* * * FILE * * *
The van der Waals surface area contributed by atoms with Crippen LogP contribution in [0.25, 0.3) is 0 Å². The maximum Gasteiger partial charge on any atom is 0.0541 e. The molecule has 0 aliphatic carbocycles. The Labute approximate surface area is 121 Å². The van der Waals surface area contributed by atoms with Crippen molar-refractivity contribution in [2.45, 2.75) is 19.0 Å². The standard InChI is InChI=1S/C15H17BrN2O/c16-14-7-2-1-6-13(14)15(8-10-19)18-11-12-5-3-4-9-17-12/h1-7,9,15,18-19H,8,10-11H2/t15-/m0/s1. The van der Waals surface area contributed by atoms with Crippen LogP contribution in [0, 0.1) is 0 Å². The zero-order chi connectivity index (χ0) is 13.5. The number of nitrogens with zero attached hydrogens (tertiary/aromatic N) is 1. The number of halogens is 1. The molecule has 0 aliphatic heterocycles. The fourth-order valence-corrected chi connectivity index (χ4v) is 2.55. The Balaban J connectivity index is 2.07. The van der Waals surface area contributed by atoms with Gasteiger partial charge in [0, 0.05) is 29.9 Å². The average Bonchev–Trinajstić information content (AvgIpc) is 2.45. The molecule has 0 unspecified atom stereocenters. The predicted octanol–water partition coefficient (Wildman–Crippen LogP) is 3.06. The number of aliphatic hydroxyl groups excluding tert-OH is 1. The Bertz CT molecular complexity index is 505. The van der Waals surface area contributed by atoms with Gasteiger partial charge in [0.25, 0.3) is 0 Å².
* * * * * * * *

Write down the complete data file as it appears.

The van der Waals surface area contributed by atoms with Crippen LogP contribution in [0.25, 0.3) is 0 Å². The maximum Gasteiger partial charge on any atom is 0.0541 e. The molecule has 0 aliphatic carbocycles. The Labute approximate surface area is 121 Å². The van der Waals surface area contributed by atoms with Crippen molar-refractivity contribution in [2.45, 2.75) is 19.0 Å². The standard InChI is InChI=1S/C15H17BrN2O/c16-14-7-2-1-6-13(14)15(8-10-19)18-11-12-5-3-4-9-17-12/h1-7,9,15,18-19H,8,10-11H2/t15-/m0/s1. The van der Waals surface area contributed by atoms with Crippen LogP contribution in [0, 0.1) is 0 Å². The zero-order chi connectivity index (χ0) is 13.5. The number of nitrogens with zero attached hydrogens (tertiary/aromatic N) is 1. The number of halogens is 1. The molecule has 0 aliphatic heterocycles. The fourth-order valence-corrected chi connectivity index (χ4v) is 2.55. The Balaban J connectivity index is 2.07. The van der Waals surface area contributed by atoms with Gasteiger partial charge in [0, 0.05) is 29.9 Å². The average Bonchev–Trinajstić information content (AvgIpc) is 2.45. The molecule has 0 unspecified atom stereocenters. The predicted octanol–water partition coefficient (Wildman–Crippen LogP) is 3.06. The number of aliphatic hydroxyl groups excluding tert-OH is 1. The Bertz CT molecular complexity index is 505. The van der Waals surface area contributed by atoms with Gasteiger partial charge in [0.25, 0.3) is 0 Å².